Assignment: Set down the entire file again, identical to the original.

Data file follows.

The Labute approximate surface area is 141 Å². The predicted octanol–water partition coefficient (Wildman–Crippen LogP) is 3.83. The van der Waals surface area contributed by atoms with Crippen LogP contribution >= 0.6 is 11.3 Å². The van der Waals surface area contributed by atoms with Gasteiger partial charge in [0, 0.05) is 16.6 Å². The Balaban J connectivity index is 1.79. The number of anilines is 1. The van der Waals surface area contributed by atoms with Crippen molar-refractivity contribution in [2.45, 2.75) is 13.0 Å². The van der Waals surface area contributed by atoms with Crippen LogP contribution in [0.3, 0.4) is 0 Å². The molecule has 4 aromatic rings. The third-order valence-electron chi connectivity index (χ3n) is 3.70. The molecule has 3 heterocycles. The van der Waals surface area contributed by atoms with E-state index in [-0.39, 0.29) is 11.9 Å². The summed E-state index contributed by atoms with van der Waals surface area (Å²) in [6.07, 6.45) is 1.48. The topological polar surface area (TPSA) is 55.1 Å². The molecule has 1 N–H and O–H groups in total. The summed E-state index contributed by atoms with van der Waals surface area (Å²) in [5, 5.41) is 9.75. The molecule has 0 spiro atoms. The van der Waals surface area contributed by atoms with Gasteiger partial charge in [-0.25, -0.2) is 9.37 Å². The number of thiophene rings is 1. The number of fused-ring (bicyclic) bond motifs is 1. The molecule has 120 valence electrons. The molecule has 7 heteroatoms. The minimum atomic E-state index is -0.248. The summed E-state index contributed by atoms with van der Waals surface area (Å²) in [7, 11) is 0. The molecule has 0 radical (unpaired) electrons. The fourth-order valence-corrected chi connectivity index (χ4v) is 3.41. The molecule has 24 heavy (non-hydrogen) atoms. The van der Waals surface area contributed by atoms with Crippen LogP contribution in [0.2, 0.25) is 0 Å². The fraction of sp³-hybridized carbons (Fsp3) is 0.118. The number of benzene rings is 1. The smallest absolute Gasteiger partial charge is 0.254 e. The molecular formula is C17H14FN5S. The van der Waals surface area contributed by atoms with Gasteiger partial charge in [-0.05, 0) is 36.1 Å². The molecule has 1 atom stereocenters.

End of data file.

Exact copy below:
The Labute approximate surface area is 141 Å². The predicted octanol–water partition coefficient (Wildman–Crippen LogP) is 3.83. The van der Waals surface area contributed by atoms with Crippen LogP contribution >= 0.6 is 11.3 Å². The van der Waals surface area contributed by atoms with Gasteiger partial charge in [0, 0.05) is 16.6 Å². The Balaban J connectivity index is 1.79. The number of anilines is 1. The van der Waals surface area contributed by atoms with Crippen molar-refractivity contribution in [2.45, 2.75) is 13.0 Å². The van der Waals surface area contributed by atoms with Crippen LogP contribution in [0.3, 0.4) is 0 Å². The molecule has 4 aromatic rings. The third-order valence-electron chi connectivity index (χ3n) is 3.70. The molecule has 3 heterocycles. The van der Waals surface area contributed by atoms with E-state index in [-0.39, 0.29) is 11.9 Å². The summed E-state index contributed by atoms with van der Waals surface area (Å²) in [6.07, 6.45) is 1.48. The topological polar surface area (TPSA) is 55.1 Å². The molecule has 1 N–H and O–H groups in total. The summed E-state index contributed by atoms with van der Waals surface area (Å²) in [5, 5.41) is 9.75. The molecule has 0 spiro atoms. The van der Waals surface area contributed by atoms with Gasteiger partial charge in [-0.25, -0.2) is 9.37 Å². The number of thiophene rings is 1. The number of fused-ring (bicyclic) bond motifs is 1. The molecule has 120 valence electrons. The molecule has 7 heteroatoms. The minimum atomic E-state index is -0.248. The summed E-state index contributed by atoms with van der Waals surface area (Å²) in [7, 11) is 0. The molecule has 0 radical (unpaired) electrons. The fourth-order valence-corrected chi connectivity index (χ4v) is 3.41. The molecule has 24 heavy (non-hydrogen) atoms. The van der Waals surface area contributed by atoms with Crippen LogP contribution in [0.2, 0.25) is 0 Å². The fraction of sp³-hybridized carbons (Fsp3) is 0.118. The number of benzene rings is 1. The smallest absolute Gasteiger partial charge is 0.254 e. The molecular formula is C17H14FN5S. The van der Waals surface area contributed by atoms with Gasteiger partial charge in [-0.05, 0) is 36.1 Å². The molecule has 1 atom stereocenters.